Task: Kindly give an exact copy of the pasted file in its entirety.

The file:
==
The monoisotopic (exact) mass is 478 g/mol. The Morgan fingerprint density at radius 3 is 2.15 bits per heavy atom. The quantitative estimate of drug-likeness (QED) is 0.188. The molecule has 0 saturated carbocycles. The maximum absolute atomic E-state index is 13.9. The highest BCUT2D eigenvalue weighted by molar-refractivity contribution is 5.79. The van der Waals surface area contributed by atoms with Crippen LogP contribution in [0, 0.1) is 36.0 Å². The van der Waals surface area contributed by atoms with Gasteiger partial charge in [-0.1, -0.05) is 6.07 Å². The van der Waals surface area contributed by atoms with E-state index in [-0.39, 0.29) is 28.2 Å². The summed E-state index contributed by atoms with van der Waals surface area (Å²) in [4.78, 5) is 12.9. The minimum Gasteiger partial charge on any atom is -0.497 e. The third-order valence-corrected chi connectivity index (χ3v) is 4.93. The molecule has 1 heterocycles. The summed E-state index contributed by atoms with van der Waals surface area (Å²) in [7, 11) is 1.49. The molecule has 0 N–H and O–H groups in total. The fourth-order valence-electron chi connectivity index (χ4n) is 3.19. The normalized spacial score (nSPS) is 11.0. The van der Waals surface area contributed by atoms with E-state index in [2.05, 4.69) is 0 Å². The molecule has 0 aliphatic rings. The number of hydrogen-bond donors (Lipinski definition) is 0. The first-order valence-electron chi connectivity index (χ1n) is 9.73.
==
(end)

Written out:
The monoisotopic (exact) mass is 478 g/mol. The Morgan fingerprint density at radius 3 is 2.15 bits per heavy atom. The quantitative estimate of drug-likeness (QED) is 0.188. The molecule has 0 saturated carbocycles. The maximum absolute atomic E-state index is 13.9. The highest BCUT2D eigenvalue weighted by molar-refractivity contribution is 5.79. The van der Waals surface area contributed by atoms with Crippen LogP contribution in [0, 0.1) is 36.0 Å². The van der Waals surface area contributed by atoms with Gasteiger partial charge in [-0.1, -0.05) is 6.07 Å². The van der Waals surface area contributed by atoms with E-state index in [-0.39, 0.29) is 28.2 Å². The summed E-state index contributed by atoms with van der Waals surface area (Å²) in [4.78, 5) is 12.9. The minimum Gasteiger partial charge on any atom is -0.497 e. The third-order valence-corrected chi connectivity index (χ3v) is 4.93. The molecule has 1 heterocycles. The summed E-state index contributed by atoms with van der Waals surface area (Å²) in [7, 11) is 1.49. The molecule has 0 N–H and O–H groups in total. The fourth-order valence-electron chi connectivity index (χ4n) is 3.19. The normalized spacial score (nSPS) is 11.0. The van der Waals surface area contributed by atoms with E-state index in [2.05, 4.69) is 0 Å². The molecule has 0 aliphatic rings. The number of hydrogen-bond donors (Lipinski definition) is 0. The first-order valence-electron chi connectivity index (χ1n) is 9.73.